Unity Audio Supports Gdf-james Summer Course -

Tuesday, 4th September 2012


Unity Audio supported this years summer GDF-JAMES (Joint Audio Media Education Support ) course by loaning a pair of Unity Audio 3 way Boulder active studio monitors, Cartec PRE-Q5 & FE-Q5 500 series pre-amp and EQ along with a Telefunken Elam 251 valve microphone.

Acclaimed producer/engineer Phil Harding lead a seven-day music production course for music technology students at the University of Glamorgan

Between six and eight top music students approaching the end of their graduation year in JAMES-accredited university programmes had the opportunity to take part.

The summer course is the brainchild of JAMES and the Gus Dudgeon Foundation for Recording Arts. Established shortly after Dudgeon’s untimely death in 2002, the Foundation aims to promote the commitment to excellence in studio techniques exemplified by the producer himself during a 40-year career that entailed work with acts including Joan Armatrading, Chris Rea, Elkie Brooks, the Bonzo Dog Band, XTC and, most famously, Sir Elton John (who is the Foundation’s patron).

A recording suite named in memory of Dudgeon was opened at the University of Glamorgan in 2009, during the Art of Recording Production Conference. Indeed, it was during the opening event that JAMES and the Foundation – which is run by Chris Hook – first began to discuss the possibility of a joint summer school that would make use of Dudgeon’s own restored MCI equipment.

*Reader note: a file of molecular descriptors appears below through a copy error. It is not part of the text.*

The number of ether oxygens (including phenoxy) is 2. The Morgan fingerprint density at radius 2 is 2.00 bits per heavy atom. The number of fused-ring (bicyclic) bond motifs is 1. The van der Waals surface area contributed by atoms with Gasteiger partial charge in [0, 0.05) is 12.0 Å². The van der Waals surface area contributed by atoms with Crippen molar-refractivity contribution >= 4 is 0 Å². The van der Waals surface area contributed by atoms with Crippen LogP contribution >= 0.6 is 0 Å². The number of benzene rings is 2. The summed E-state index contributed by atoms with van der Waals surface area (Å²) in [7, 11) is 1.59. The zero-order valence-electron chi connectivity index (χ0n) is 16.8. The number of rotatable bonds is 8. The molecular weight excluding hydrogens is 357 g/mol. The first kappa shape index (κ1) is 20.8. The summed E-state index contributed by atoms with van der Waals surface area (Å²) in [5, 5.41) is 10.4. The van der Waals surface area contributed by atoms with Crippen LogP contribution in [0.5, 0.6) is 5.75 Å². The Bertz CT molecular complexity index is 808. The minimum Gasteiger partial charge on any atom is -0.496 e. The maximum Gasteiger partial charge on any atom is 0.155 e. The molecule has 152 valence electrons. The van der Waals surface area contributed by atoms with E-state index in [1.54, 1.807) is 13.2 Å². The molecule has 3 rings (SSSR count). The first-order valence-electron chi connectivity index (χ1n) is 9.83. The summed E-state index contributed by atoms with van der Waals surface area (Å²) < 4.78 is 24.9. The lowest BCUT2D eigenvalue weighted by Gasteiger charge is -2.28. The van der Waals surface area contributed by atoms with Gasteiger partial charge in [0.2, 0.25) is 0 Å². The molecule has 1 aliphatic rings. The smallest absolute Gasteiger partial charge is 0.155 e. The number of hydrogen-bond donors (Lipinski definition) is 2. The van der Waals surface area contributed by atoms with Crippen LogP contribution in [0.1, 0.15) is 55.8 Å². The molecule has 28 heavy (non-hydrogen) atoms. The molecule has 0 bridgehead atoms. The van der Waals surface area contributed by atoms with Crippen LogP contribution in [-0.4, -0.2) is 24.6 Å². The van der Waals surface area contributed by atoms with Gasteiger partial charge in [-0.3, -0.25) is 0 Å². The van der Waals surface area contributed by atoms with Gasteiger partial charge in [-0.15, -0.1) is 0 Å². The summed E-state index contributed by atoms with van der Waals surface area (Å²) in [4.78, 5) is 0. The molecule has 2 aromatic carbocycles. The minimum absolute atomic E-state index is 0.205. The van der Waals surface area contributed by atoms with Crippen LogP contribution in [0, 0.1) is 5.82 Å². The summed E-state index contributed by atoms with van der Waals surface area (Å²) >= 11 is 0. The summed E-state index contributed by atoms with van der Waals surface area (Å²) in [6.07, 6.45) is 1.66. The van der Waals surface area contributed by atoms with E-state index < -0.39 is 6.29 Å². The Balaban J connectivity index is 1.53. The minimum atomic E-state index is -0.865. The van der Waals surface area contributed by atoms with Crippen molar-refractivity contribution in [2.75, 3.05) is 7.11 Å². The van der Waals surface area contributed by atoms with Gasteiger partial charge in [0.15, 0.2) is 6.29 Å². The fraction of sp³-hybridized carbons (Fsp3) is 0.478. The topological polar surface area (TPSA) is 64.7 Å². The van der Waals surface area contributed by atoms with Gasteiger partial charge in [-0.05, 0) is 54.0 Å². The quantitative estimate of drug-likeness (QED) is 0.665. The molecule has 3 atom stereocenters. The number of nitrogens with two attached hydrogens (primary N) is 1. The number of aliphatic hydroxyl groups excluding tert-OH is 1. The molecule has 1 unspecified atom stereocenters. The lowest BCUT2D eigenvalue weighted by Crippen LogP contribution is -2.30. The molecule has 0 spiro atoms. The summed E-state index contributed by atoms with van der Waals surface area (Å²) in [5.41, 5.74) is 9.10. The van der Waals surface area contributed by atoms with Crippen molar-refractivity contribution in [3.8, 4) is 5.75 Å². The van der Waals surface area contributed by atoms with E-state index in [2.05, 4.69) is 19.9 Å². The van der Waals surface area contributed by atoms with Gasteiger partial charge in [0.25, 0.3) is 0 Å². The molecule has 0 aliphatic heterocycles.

“The Unity Boulder monitors have been a treat to work on so far, they're in constant use! The Telefunken Elam 251 especially sounded great on vocals and liked by a lot of people here. We used the Cartec RE-Q5 on Kick - sounded great, like a cross between Pultec and API.”

Phil Harding.

Unity Audio congratulates course winner Ad Mehrabi, GDF/JAMES Student of the Week.

'The Gus Dudgeon summer school was a fantastic opportunity to meet like-minded peers in a similar position to myself. Working with a great producer, talented musicians and a skilled engineer gave a valuable insight into the production of a pop music song from a demo to a final record. The course made it possible to learn this process in a way that can only be achieved in a professional, real world environment. Many thanks to all at JAMES, MPG, APRS and the sponsors for creating opportunities like this for graduating students.'

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